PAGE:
NYT Blasts Calkins with “Science of Reading” propaganda
Just 10 days after the New York Times ran a factually misleading piece on a dyslexia program championed by Mayor Eric Adams, Dana Goldstein amplified the “science of reading” attack on Lucy Calkins and the Units of Study reading program.
Goldstein’s uncritical use of “science of reading” propaganda fits into a pattern of mainstream media, particularly the work of Emily Hanford, that weaponizes “science” while trafficking in anecdote and grand misrepresentations. Hoffman, Hikida, and Sailors explain:
Hanford critiqued approaches named as balanced literacy and whole language without citing any evidence around these claims. She continued with anecdotes on how a focus on the SOR has improved student performance, but there is not a single citation of evidence in support of this claim. … It is clear that the repeated critiques of literacy teacher preparation expressed by the SOR community do not employ the same standards for scientific research that they claimed as the basis for their critiques.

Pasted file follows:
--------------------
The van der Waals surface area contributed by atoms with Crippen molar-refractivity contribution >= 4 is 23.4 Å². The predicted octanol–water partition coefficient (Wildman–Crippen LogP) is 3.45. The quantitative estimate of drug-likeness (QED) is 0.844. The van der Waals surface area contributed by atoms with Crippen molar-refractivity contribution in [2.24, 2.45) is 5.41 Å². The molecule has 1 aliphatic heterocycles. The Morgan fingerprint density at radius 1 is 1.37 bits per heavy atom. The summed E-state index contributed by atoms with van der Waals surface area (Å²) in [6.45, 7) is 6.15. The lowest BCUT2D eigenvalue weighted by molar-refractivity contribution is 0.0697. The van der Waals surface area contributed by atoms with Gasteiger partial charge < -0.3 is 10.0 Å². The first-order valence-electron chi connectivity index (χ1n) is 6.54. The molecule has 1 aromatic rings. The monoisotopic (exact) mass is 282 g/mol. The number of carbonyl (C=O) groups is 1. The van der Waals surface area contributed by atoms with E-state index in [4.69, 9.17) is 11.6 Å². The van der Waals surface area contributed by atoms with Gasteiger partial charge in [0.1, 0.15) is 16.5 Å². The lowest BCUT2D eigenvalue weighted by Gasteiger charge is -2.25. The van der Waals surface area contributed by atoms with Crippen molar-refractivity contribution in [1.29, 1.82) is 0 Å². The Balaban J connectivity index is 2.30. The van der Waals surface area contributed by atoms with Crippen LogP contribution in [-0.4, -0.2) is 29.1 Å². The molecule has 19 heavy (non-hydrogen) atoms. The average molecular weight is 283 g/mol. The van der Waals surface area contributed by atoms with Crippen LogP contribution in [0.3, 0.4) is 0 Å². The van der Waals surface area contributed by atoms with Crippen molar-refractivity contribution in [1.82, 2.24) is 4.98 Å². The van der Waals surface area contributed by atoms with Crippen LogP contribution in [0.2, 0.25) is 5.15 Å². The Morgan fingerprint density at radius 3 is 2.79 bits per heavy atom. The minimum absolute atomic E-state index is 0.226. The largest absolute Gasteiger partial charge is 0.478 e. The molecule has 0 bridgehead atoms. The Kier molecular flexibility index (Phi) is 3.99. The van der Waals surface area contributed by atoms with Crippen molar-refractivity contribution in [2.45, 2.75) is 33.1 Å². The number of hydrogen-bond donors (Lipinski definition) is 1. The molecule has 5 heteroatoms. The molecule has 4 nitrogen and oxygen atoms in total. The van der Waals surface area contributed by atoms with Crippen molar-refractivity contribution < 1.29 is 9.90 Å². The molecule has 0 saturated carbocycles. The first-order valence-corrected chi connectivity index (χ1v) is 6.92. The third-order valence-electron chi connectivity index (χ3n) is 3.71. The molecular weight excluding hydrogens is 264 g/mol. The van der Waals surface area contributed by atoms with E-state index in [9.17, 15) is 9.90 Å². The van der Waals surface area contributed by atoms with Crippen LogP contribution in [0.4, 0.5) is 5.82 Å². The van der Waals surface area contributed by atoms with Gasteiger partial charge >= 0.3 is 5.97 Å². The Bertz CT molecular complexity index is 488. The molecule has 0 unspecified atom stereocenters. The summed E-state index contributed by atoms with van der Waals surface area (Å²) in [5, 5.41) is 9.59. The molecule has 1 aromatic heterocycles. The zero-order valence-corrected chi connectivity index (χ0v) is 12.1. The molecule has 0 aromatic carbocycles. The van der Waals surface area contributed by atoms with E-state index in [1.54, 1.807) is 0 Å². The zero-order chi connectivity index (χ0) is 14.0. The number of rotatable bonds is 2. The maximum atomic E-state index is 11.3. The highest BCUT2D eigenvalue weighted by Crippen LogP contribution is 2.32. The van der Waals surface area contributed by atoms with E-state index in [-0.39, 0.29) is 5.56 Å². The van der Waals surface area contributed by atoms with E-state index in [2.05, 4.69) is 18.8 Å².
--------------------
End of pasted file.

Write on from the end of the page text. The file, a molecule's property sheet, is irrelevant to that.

HOFFMAN, J.V., HIKIDA, M., & SAILORS, M. (2020). CONTESTING SCIENCE THAT SILENCES: AMPLIFYING EQUITY, AGENCY, AND DESIGN RESEARCH IN LITERACY TEACHER PREPARATION. READING RESEARCH QUARTERLY, 55(S1), S255-S266. HTTPS://DOI.ORG/10.1002/RRQ.353
The NYT’s article on Calkins has several significant problems. First, since the bar in journalism for citing evidence is much lower than in academia, the piece itself oversimplifies and misrepresents complex and important issues about reading and teaching reading, often with no citation or by cherry-picking (and misrepresenting) a single link to evidence.
Next, the fundamental problem with the article is the continued uncritical acceptance by mainstream media of the “science of reading” movement and marketing. This last point, the marketing aspect of the “science of reading,” must not be ignored since phonics-heavy programs are committed to taking market share away from current popular reading programs such as those by Calkins and Fountas and Pinnell.
And finally, the framing of the article fails to recognize, as Thornton does (as well as Hoffman, Hikida, and Sailors), that both Calkins’s programs and the “science of reading” deserve critical interrogations against research and best practice.
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